The Immigration and Naturalization Service (INS) has not yet decided whether to beef up its border patrols or concentrate on random inspections of companies that hire foreign-born employees, said two attorneys with the law firm Epstein Becker & Green P.C. who specialize in immigration law.

          “Immigration law is a weapon that must be used effectively to deal with international terrorism,” said Robert Groban Jr., partner in EBG’s New York office. “The immigration laws of Sept. 10 no longer apply; foreign workers may have to rethink just getting on a plane and signing a visa waiver to travel in and out of the U.S. because they might not get back in now,” he noted.

          William Poole, partner in EBG’s Atlanta office, and Mr. Groban advised employers to keep close track of their H1B, or professional workers’ visa records. They conducted a seminar on new developments in immigration law last week at The Clubhouse at Lenox.

Companies should reevaluate each H1B employee’s documents and be able to present proper documentation for all employees, as random INS checks may or may not become more commonplace under heightened immigration regulations, Mr. Poole advised.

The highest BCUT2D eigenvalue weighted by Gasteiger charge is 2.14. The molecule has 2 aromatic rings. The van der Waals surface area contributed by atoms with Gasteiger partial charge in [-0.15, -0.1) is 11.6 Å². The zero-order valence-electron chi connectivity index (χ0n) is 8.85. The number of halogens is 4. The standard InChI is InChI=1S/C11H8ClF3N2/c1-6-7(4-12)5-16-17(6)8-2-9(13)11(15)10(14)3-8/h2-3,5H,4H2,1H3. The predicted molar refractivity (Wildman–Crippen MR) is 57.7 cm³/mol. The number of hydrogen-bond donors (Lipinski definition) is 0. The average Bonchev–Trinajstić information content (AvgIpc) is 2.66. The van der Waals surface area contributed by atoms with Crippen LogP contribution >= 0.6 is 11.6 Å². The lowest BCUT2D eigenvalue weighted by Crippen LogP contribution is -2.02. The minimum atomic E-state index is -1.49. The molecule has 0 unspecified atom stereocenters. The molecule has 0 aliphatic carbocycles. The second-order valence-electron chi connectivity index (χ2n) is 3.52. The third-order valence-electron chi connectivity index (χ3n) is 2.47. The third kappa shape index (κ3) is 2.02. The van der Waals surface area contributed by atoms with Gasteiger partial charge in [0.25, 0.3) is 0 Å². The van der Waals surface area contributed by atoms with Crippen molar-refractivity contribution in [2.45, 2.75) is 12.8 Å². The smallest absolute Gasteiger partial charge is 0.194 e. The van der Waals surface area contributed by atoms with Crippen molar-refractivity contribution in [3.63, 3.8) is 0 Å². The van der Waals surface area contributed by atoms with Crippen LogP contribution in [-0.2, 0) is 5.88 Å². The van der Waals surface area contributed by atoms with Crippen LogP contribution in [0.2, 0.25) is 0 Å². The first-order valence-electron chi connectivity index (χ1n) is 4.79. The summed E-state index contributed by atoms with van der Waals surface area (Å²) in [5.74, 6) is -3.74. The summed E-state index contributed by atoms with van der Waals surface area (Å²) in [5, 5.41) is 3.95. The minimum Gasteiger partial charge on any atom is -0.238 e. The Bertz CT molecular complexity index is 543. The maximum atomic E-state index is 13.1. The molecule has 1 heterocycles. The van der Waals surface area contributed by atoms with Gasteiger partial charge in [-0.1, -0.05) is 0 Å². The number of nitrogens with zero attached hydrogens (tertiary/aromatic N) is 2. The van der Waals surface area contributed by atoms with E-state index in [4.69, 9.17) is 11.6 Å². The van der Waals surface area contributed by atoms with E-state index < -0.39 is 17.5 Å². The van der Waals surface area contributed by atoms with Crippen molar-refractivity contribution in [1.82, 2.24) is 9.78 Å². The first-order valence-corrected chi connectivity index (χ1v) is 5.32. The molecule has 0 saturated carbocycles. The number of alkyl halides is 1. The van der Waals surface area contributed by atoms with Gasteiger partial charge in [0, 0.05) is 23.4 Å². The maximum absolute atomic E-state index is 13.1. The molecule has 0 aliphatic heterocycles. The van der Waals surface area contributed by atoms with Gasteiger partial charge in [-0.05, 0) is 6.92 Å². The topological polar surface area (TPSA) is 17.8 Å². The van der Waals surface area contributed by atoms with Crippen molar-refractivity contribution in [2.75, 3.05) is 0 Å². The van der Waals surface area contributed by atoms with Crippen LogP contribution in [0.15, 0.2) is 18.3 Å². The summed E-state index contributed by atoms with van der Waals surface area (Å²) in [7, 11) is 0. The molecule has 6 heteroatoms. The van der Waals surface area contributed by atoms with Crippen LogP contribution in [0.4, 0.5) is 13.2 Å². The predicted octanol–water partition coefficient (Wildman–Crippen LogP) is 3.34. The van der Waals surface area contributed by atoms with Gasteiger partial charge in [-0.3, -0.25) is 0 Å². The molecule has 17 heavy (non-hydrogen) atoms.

Companies should also make sure they go through the proper procedures for hiring an H1B employee from another firm. A common mistake is to assume if an employee already has an H1B visa from another company that he or she can work for a new company with that same visa. This is not the case, Mr. Poole warned. The hiring company must apply for a new visa for the employee, he said.

Both attorneys agreed that as immigration into the U.S. becomes more restricted, consular offices will no longer be as willing to “bend over backwards” to help H1B employees who make mistakes in reapplying for visas, switching visa status or applying for spouses’ visas.

While companies can usually get away with employing workers without proper documentation, legally the companies are at risk, both attorneys suggested.

With some 65,000 cases of visa applications still pending in the INS’s Mesquite, Texas, processing center, applications and changes for H1B visas are already backlogged, and after Sept. 11, employers should only expect “delays and more delays,” Mr. Groban said.

So firms should review employees’ documents now to avoid losing an employee over visa complications, he advised.

For a copy of required documentation needed by companies employing H1B workers or for other immigration questions, contact Mr. Poole at (404) 233-6200. Contact Mr. Groban at (212) 351-4689.